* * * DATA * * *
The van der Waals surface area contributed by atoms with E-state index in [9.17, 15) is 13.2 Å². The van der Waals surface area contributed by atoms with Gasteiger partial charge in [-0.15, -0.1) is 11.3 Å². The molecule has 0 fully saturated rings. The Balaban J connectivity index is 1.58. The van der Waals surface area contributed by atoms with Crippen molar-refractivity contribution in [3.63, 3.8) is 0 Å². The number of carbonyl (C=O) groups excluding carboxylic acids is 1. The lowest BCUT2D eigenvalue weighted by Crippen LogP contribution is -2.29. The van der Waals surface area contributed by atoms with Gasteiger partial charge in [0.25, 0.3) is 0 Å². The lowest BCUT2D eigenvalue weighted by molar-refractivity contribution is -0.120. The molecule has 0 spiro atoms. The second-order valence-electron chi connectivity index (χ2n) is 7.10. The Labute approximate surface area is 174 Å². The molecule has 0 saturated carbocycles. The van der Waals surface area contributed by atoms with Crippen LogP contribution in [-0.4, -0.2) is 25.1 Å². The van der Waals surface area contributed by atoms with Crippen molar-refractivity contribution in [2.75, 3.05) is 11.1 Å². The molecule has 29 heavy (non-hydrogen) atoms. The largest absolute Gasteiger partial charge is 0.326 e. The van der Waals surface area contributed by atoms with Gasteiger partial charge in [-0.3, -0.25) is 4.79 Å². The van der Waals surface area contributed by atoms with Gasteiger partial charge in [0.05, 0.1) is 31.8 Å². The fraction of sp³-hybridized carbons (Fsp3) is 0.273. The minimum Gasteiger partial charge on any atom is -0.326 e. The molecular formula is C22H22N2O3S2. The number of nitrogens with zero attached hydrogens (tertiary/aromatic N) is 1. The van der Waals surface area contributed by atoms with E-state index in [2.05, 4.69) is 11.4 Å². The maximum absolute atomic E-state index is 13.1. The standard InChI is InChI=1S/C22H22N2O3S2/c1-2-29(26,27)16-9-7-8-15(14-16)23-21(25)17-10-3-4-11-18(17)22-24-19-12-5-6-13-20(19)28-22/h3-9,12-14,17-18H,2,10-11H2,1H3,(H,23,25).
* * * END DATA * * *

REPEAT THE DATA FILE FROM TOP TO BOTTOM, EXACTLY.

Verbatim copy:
The van der Waals surface area contributed by atoms with E-state index in [9.17, 15) is 13.2 Å². The van der Waals surface area contributed by atoms with Gasteiger partial charge in [-0.15, -0.1) is 11.3 Å². The molecule has 0 fully saturated rings. The Balaban J connectivity index is 1.58. The van der Waals surface area contributed by atoms with Crippen molar-refractivity contribution in [3.63, 3.8) is 0 Å². The number of carbonyl (C=O) groups excluding carboxylic acids is 1. The lowest BCUT2D eigenvalue weighted by Crippen LogP contribution is -2.29. The van der Waals surface area contributed by atoms with Gasteiger partial charge in [0.25, 0.3) is 0 Å². The lowest BCUT2D eigenvalue weighted by molar-refractivity contribution is -0.120. The molecule has 0 spiro atoms. The second-order valence-electron chi connectivity index (χ2n) is 7.10. The Labute approximate surface area is 174 Å². The molecule has 0 saturated carbocycles. The van der Waals surface area contributed by atoms with Crippen LogP contribution in [-0.4, -0.2) is 25.1 Å². The van der Waals surface area contributed by atoms with Crippen molar-refractivity contribution in [2.75, 3.05) is 11.1 Å². The molecule has 29 heavy (non-hydrogen) atoms. The largest absolute Gasteiger partial charge is 0.326 e. The van der Waals surface area contributed by atoms with Gasteiger partial charge in [-0.3, -0.25) is 4.79 Å². The van der Waals surface area contributed by atoms with Gasteiger partial charge in [0.05, 0.1) is 31.8 Å². The fraction of sp³-hybridized carbons (Fsp3) is 0.273. The minimum Gasteiger partial charge on any atom is -0.326 e. The molecular formula is C22H22N2O3S2. The number of nitrogens with zero attached hydrogens (tertiary/aromatic N) is 1. The van der Waals surface area contributed by atoms with E-state index in [2.05, 4.69) is 11.4 Å². The maximum absolute atomic E-state index is 13.1. The standard InChI is InChI=1S/C22H22N2O3S2/c1-2-29(26,27)16-9-7-8-15(14-16)23-21(25)17-10-3-4-11-18(17)22-24-19-12-5-6-13-20(19)28-22/h3-9,12-14,17-18H,2,10-11H2,1H3,(H,23,25).